This morning’s key headlines from GenerationalDynamics.com
- Yemen Houthis arrest Sunnis in Sanaa, as fighting continues in Aden
- Saudi Arabia razing villages near the border with Yemen
- Many countries, but not US, are evacuating their citizens from Yemen
Yemen Houthis arrest Sunnis in Sanaa, as fighting continues in Aden
Pro-Hadi fighters in Aden holding a position during clashes with Houthis on Saturday (AFP)
The Shia/Sunni sectarian divide in Yemen widened on Sunday when Iran-back Shia Houthi militias raided the homes and offices and arrested members of Islah party of Sunni politicians.
However, the main fighting is taking place in Aden, the southern port city to which the internationally recognized president Abdu Rabu Mansour Hadi fled in February, before leaving the country entirely. The fighting is between Houthi militias that arrived from the north versus Sunni tribes backing Hadi.
A coalition led by Saudi Arabia is conducting air strikes on Houthi targets, but strikes on Houthi positions in Aden have so far failed to stop the Houthi advance. Hadi is requesting the Saudi coalition to send in ground troops. VOA and Irish Times
Saudi Arabia razing villages near the border with Yemen
Saudi Arabia is planning to raze 96 deserted villages along the border with Yemen. Ten villages have already been demolished. The purpose is to prevent the empty houses from turning into “a safe haven for traffickers and infiltrators” from Yemen.
The villages were evacuated during a 2009-2010 conflict in which Houthis crossed into Saudi Arabia from their stronghold in northern Yemen. Some 15,000 inhabitants were forced to leave their homes and move 50 km away, where “they are suffering from material hardship and government marginalization,” according to one resident.
People still living near the border between the two countries fear that they will be forced to move as well. However, a Saudi officials denies that any orders have been given to move them, and that “the inhabitants of all the villages along the southern border region close to Yemen are living normally and enjoying complete security and stability.” Middle East Eye and Al Arabiya
Many countries, but not US, are evacuating their citizens from Yemen
With Yemen collapsing further into chaos on a daily basis, many countries are evacuating their citizens from Yemen. Many of these people are foreign workers who came to Yemen to earn money. Here are some examples:
- The Canadian government is confirming that Russian planes have evacuated an undisclosed number of Canadians from Yemen.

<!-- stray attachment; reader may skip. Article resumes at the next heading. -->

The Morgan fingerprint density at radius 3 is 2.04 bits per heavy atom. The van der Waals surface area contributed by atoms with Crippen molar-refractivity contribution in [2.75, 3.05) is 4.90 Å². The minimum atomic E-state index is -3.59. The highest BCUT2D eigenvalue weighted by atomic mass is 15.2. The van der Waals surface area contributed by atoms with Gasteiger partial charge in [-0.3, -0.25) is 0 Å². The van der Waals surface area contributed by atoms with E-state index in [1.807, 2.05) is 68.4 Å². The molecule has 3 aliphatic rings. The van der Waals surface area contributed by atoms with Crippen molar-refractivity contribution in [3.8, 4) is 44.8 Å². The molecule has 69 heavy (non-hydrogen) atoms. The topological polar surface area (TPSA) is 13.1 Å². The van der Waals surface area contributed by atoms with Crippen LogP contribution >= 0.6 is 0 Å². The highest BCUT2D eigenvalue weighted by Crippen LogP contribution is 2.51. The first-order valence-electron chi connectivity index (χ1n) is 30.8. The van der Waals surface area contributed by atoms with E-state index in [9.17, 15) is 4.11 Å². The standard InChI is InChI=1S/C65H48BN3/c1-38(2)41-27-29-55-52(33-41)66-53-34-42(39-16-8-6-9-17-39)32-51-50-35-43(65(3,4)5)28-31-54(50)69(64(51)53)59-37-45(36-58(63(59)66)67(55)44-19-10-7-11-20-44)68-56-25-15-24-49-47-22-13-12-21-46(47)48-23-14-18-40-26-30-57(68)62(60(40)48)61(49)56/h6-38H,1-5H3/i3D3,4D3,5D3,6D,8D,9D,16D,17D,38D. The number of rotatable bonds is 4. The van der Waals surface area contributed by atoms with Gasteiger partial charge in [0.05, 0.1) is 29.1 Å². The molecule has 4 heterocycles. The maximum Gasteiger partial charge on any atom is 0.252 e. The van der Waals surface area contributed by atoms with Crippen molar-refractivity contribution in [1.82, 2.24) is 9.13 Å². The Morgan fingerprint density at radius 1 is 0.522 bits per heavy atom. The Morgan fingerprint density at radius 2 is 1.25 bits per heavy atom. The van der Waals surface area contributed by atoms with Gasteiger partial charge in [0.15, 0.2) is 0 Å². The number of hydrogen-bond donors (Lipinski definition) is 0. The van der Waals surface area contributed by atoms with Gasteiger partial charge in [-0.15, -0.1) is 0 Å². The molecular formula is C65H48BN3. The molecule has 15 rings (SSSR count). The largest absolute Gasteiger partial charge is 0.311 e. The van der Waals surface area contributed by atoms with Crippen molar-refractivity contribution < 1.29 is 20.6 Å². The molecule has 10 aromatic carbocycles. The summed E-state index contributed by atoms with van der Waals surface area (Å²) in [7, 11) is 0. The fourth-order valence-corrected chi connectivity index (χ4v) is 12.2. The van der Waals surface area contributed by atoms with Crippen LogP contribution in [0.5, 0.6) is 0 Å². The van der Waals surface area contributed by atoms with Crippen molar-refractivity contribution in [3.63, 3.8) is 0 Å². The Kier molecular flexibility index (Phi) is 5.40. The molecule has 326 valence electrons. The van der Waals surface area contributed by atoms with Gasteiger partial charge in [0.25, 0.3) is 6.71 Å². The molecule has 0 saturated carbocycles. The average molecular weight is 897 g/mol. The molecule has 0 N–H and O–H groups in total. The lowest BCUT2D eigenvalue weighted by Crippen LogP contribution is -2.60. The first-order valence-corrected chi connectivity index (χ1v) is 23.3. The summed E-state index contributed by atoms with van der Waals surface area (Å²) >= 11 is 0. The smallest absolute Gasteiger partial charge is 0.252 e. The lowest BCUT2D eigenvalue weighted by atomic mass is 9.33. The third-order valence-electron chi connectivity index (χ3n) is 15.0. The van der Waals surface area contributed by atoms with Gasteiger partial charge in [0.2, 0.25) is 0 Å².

- India’s defense has so far evacuated 1800 Indians from Yemen, by air and by sea. In addition, the Indian Navy is evacuating Indian nationals from Aden. There are also 200 other people belonging to 20 different nations.
- The Chinese government dispatched a People’s Liberation Army (PLA) Navy frigate to help evacuate 225 nationals from 10 countries, including Pakistan, Ethiopia, Singapore, Italy, Germany, Poland, Ireland, Britain, Canada and Yemen. Chinese military officials confirmed that this was the first time that a Chinese military vessel evacuated non-Chinese citizens in a humanitarian assistance mission.
- Pakistan has evacuated 183 people from Yemen, including 35 foreigners.
- Jordan has so far evacuated 157 Jordanians from Yemen in the last two days. They were evacuated by buses into Saudi Arabia, where they stayed in hotels awaiting air transfer to Jordan.
- Turkey has evacuated 230 people from Sanaa, the capital of Yemen, including 45 from other countries.
- Algeria has evacuated 160 citizens from Yemen, on a plane flown from Sanaa to Cairo provided by Algerian national carrier Air Algerie. In addition, 40 Tunisians, 15 Mauritians, eight Libyans, three Moroccans and a Palestinian were also flown out of Sanaa.
- Bangladesh estimates that there are about 1500 to 3000 Bangladeshis living in Yemen, and is requesting help from India to evacuate them.
- Two Thai students were evacuated from Yemen on Sunday, and arrived in Bangkok, Thailand. The two students had been studying Modern Standard Arabic at a university in western Yemen. Another eight Thai students reached Saudi Arabia.
However, many Americans living in Yemen are feeling abandoned after the State Dept. said that it has no plans to help evacuate them. According to a State Department travel advisory issued on Friday:
The level of instability and ongoing threats in Yemen remain severe. There are no plans for a U.S. government-coordinated evacuation of U.S. citizens at this time. We encourage all U.S. citizens to shelter in a secure location until they are able to depart safely. U.S. citizens wishing to depart should do so via commercial transportation options when they become available. Keep vital records and travel documents close at hand; U.S. citizens should be prepared to depart at a moment’s notice. The airports are currently closed, but may open unexpectedly; other unforeseen opportunities to depart may also suddenly arise.
Additionally, some foreign governments may arrange transportation for their nationals and may be willing to offer assistance to others. There is no guarantee that foreign governments will assist U.S. citizens in leaving Yemen. U.S. citizens who choose to seek foreign government assistance in leaving Yemen should only do so if they can safely make their way to the point of embarkation and have received confirmation that there is space available. Even if assured there is space aboard transportation, U.S. citizens should be aware that there is no guarantee that they will be permitted to board the transport, or may have to wait an indefinite period until they can do so. There is also no guarantee of where travelers will go.
Canadian Broadcasting/AP and India.com and The Diplomat and Indian Express and Jordan Times and Daily Sabah (Turkey) and AFP and Bangladesh News and Bangkok Post and Guardian (London) and US State Department